World (WNV) – Whistleblowers from within institutions, corporations, government departments, police or military can be critical to movement success, and their testimony is often the key to exposing and resisting injustice and creating change. Institutions clamp down on and deter whistleblowing…
This year’s lowlights from world politics, the culture wars, and the military-industrial complex.
Each year Conn Hallinan gives awards to individuals, companies, and governments that make reading the news a daily adventure. Here are the awards for 2016.
The Golden Lemon Award had a number of strong contenders in 2016, including:
General Atomics for its MQ-9 Reaper armed drone, which has a faulty starter-generator that routinely shorts out the aircraft. So far, no one can figure out why. Some 20 were either destroyed or sustained major damage last year. The Reapers costs $64 million apiece.
Panavia Aircraft Company’s $25 billion Tornado fighter-bomber that can’t fly at night because the cockpit lights blind the pilot. A runner up here is the German arms company Heckler & Koch, whose G-36 assault rifle can’t shoot straight when the weather is hot.
The British company BAE’s $1.26 billion Type 45 destroyer that breaks down “whenever we try to do too much with them,” a Royal Navy officer told the Financial Times. Engaging in combat, he said, would be “catastrophic.”
What steps did the London Anti-Corruption Summit make towards eliminating corruption?
On 12 May 2016, David Cameron hosted the Anti-Corruption Summit in London. This summit aimed to bring together world leaders to discuss ways to expose corruption, punish those responsible, and to eliminate institutionalized practices that encourage corruption. I previously wrote an article explaining why this conference was unlikely to result in meaningful reform. So far, many civil society organizations have claimed that the Summit was underwhelming and did not go far enough. However, some positive steps were taken and as a result, I believe that it is worth exploring the end result of this Summit.
In the days before the Anti-Corruption Summit, tension started to brew as David Cameron was caught on camera stating that “Nigeria and Afghanistan are possibly the two most corrupt countries in the world.” This was expected to cause problems as the Nigerian and Afghani presidents were high profile invitees to the conference. Fortunately, this faux pas appeared to have been forgiven and the summit was able to proceed in a cooperative manner. At the Summit, several commitments and provisions were agreed to and published in a communiqué. Some of these provisions are as follows:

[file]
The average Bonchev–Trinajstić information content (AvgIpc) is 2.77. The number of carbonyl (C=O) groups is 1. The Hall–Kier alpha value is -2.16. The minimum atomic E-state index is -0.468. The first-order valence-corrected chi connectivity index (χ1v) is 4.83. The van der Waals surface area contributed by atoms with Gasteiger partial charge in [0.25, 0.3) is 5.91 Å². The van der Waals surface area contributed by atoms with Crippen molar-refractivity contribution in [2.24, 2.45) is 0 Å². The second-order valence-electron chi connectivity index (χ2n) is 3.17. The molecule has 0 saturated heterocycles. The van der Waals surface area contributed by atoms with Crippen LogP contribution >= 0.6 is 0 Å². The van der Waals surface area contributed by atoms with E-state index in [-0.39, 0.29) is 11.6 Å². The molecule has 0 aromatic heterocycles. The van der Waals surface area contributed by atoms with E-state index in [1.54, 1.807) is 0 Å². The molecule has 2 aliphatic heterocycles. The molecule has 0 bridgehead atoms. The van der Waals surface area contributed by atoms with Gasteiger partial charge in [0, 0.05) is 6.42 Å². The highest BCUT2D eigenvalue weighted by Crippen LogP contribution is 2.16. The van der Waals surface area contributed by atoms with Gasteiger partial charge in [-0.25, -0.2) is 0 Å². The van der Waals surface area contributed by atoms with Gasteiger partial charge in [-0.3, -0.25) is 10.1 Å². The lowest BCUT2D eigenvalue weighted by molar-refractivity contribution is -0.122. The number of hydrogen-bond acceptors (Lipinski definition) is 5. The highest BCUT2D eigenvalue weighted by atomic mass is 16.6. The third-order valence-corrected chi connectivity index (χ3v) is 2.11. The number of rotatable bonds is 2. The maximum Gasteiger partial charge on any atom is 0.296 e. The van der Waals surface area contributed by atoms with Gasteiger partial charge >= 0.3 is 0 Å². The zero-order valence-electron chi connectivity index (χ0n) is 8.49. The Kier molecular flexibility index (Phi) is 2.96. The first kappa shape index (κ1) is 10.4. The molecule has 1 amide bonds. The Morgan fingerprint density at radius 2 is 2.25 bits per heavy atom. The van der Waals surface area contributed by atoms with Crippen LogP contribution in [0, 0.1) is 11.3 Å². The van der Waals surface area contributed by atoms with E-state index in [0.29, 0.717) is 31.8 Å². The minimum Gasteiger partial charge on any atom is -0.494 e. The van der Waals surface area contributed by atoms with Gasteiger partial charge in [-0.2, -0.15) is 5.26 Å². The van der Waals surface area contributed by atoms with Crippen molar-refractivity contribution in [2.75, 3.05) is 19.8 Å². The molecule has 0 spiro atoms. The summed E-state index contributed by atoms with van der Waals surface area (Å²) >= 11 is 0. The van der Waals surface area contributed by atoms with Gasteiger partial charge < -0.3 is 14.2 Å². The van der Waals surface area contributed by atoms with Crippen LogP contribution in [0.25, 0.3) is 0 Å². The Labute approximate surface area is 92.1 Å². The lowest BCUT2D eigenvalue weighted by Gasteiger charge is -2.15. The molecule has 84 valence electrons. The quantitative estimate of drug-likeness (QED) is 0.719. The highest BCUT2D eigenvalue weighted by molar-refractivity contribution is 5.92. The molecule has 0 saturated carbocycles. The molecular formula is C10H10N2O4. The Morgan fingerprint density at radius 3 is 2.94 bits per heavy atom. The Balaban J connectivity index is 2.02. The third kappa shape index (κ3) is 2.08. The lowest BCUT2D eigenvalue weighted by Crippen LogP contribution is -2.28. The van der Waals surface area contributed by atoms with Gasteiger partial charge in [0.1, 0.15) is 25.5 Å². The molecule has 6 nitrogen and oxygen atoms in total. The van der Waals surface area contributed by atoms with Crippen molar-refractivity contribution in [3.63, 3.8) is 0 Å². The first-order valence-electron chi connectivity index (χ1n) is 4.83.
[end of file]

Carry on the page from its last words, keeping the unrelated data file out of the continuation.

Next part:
On 12 May, 2016, many world leaders will meet at a summit in London to discuss corruption. The objective of this summit is to foster international cooperation for combatting corruption. Since this is occurring in the aftermath of the Panama Papers, the summit is coming at a very opportune time when this topic is still salient amongst the public. However, while this summit has noble objectives, many have expressed skepticism towards it.
On 8 May 2016 Downing Street published a statement from David Cameron about the summit. This statement, which recognizes the myriad of poverty and security-related problems that corruption causes, stated Cameron’s desire to formulate and implement the first global declaration against corruption and mechanisms for combatting it. In the process, David Cameron set lofty goals for international cooperation to engage in anti-corruption efforts. To this end, David Cameron invited many prominent heads of state to his summit, the agenda of which includes exposing corruption, punishing those responsible, and eliminating cultures of corruption. The British government has expressed optimism that this will lead to meaningful anti-corruption reform.